Saturday, 27 September 2014


Not much wind today.

Which was almost a pity because today the Club held an Open Day; leave the gate unlocked, invite members of the public to come along and step aboard for a sail. Evangelism at its best. In previous years we've introduced as many as 350 or so souls to the pleasures of skipping around a lake on the caress of the wind.

This time the wind forgot to keep the appointment. Under a clump of high pressure, the air was lumpen and disinterested. For most of the day, the water was glassy, every so often a reluctant autumnal thermal would lift somewhere and we'd get a kiss of air from a random direction, but that was it.

But it was warm, generally sunny, a lovely day to spend on or by the water. This year, I think the numbers were closer to 170. But I suspect the Club will get as good a yield of new members out of it. If you turned up today to "try sailing" it's because you'd already set your heart on it and were determined to try regardless of the conspiracy of elements arraigned against you.

I like those kind of people.

I spent the day railing against engines. I capitulated in the morning to Dad aboard the Lugger, and let him taxi our Sailability friends around the lake with the outboard. Pick the fights you can win, dodge the rest. I defected to the Club fleet, thinking at least there I'd find sail.

But they had it in their heads that there wasn't enough wind, and it was better to stick our guests in the dinghies and tether them to the safety boats and tow them around the lake.

In fairness, having been forced to capitulate and play the tow-boat captain a few times, I never once looked back at my charges and saw a frown. The magic of being water-borne captured them as surely as it had ever captured me. One young lad, who had earlier in the day ghosted around in a Wanderer with me and his family, asked to join me in the tow boat and I gave him the helm, under very close supervision and never out of reach of the wheel, throttle or kill-cord. "This is the BEST thing I've EVER done" he exclaimed, repeatedly, "Just wait till I tell my friends at school!"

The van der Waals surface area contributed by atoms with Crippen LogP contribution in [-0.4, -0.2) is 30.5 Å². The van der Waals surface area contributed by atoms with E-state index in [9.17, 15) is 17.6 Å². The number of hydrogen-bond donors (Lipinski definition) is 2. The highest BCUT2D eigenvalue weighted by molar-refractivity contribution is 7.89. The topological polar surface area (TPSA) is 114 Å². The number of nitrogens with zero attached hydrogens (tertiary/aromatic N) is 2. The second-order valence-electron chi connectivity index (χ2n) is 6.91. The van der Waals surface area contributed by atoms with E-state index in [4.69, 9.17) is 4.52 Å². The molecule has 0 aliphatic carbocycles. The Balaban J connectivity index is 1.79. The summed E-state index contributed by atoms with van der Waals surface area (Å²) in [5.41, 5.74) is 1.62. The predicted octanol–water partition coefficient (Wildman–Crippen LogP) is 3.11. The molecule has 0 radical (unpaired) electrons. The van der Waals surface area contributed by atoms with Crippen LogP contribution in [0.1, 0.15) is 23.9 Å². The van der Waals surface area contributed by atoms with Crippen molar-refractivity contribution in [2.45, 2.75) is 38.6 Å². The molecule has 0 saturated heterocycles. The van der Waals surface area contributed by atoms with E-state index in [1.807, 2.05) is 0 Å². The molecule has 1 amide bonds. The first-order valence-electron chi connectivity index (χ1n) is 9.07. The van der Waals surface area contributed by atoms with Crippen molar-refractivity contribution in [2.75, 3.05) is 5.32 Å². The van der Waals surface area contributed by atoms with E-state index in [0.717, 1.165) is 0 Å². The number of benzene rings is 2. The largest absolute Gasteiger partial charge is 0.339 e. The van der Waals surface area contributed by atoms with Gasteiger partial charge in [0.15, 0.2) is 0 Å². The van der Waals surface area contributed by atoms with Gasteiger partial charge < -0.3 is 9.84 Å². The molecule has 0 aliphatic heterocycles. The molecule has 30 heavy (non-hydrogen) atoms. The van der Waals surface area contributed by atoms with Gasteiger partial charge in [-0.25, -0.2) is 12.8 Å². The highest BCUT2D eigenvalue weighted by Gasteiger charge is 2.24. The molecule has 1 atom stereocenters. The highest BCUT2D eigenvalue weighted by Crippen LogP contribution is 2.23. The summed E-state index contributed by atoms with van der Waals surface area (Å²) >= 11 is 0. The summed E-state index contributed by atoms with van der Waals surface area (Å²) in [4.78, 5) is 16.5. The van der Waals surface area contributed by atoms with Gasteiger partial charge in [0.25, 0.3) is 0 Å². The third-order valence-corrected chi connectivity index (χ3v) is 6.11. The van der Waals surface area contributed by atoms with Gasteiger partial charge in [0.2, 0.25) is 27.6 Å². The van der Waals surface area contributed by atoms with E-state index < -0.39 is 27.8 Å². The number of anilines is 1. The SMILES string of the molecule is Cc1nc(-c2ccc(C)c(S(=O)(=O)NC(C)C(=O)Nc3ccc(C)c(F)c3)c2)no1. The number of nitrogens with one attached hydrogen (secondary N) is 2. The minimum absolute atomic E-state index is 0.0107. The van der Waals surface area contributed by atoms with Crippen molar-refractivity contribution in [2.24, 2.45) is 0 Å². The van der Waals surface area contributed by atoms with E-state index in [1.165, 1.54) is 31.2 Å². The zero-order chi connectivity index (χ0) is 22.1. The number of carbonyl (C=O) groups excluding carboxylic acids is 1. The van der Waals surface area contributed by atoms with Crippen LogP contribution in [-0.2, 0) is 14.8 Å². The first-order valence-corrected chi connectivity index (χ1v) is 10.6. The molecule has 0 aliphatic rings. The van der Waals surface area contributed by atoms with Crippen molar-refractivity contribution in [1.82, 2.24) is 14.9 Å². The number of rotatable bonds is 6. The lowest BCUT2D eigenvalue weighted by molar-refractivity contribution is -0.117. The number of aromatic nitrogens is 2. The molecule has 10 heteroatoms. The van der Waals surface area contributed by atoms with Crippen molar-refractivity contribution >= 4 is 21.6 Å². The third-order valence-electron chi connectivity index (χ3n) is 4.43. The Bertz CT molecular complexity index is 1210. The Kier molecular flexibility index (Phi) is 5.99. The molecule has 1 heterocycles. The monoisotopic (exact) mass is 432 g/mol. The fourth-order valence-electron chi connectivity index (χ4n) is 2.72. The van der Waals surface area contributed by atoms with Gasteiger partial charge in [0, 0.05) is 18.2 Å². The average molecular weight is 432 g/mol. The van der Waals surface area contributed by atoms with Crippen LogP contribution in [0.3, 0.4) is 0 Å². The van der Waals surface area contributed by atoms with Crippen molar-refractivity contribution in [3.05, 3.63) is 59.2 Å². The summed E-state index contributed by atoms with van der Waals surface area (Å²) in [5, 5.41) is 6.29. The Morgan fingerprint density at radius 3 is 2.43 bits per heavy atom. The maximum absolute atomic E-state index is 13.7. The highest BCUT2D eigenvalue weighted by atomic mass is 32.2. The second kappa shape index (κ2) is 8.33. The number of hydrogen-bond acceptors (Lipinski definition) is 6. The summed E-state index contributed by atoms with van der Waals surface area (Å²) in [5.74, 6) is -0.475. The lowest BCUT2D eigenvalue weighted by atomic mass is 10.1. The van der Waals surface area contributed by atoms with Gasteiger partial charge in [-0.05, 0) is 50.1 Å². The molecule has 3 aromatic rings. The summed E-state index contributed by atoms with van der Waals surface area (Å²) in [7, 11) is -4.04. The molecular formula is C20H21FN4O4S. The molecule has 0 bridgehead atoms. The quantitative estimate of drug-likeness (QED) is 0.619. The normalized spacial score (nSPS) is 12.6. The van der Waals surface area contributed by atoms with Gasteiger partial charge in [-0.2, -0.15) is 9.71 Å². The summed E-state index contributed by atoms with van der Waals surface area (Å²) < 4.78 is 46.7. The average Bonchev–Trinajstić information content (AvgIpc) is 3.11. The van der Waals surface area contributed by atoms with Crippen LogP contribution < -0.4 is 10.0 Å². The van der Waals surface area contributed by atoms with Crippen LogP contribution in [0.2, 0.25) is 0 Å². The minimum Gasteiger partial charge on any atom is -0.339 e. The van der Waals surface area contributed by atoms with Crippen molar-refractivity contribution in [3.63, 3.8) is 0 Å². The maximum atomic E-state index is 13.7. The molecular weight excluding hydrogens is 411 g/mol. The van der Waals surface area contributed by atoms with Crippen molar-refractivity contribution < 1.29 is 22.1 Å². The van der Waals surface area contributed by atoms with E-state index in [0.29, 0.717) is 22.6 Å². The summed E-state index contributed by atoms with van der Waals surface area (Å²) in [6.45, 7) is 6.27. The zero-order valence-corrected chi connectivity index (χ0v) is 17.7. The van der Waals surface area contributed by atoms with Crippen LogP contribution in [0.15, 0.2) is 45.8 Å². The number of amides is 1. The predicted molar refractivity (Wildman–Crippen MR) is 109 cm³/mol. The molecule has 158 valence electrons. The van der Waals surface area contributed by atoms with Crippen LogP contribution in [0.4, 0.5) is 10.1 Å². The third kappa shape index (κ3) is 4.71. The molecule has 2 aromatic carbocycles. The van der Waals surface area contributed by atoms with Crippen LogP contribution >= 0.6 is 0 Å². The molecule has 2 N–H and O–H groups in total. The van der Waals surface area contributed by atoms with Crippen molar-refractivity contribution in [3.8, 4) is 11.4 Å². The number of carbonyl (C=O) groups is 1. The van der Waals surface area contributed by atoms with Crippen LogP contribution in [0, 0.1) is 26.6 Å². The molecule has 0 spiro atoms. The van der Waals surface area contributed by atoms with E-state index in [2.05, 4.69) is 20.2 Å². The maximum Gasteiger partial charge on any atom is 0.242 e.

Aside from the enthusiastic young Charlie above, whom I'm sure will be back, I did manage to sail a few others around.

I find something magical in ghosting along under sail. It's an act of balance, precision, faith and emotional adaptability. You get everything set, the boat begins to move, then something infinitesimally insignificant shifts, and you either recognise it instinctively and adapt or you fluster and stall. And at some point, wave or chance or a shift of weight, you always fluster and stall.

It all goes to hell. Or backwards. Or in circles, aimlessly, sails flapping lethargically, mocking you. Then the head takes over, you work things through, adapt, change, shift and adjust, and the sails fill in again and the boat first begins to move, and then you shift the helm a little to move in roughly the right direction. Instinct takes back over, and you start once more to ghost, as in tune with the boat and the air and the water as it's possible to be.

It's as close to prayer as I ever get.

Not true. It's as close to my prayers getting listened to as I ever get.

I spent a pleasurable day today introducing new folks to the water. A few of them got to ghost along with me. One or two, I think, could hear a whisper of the poetry in what we shared.

That's enough.

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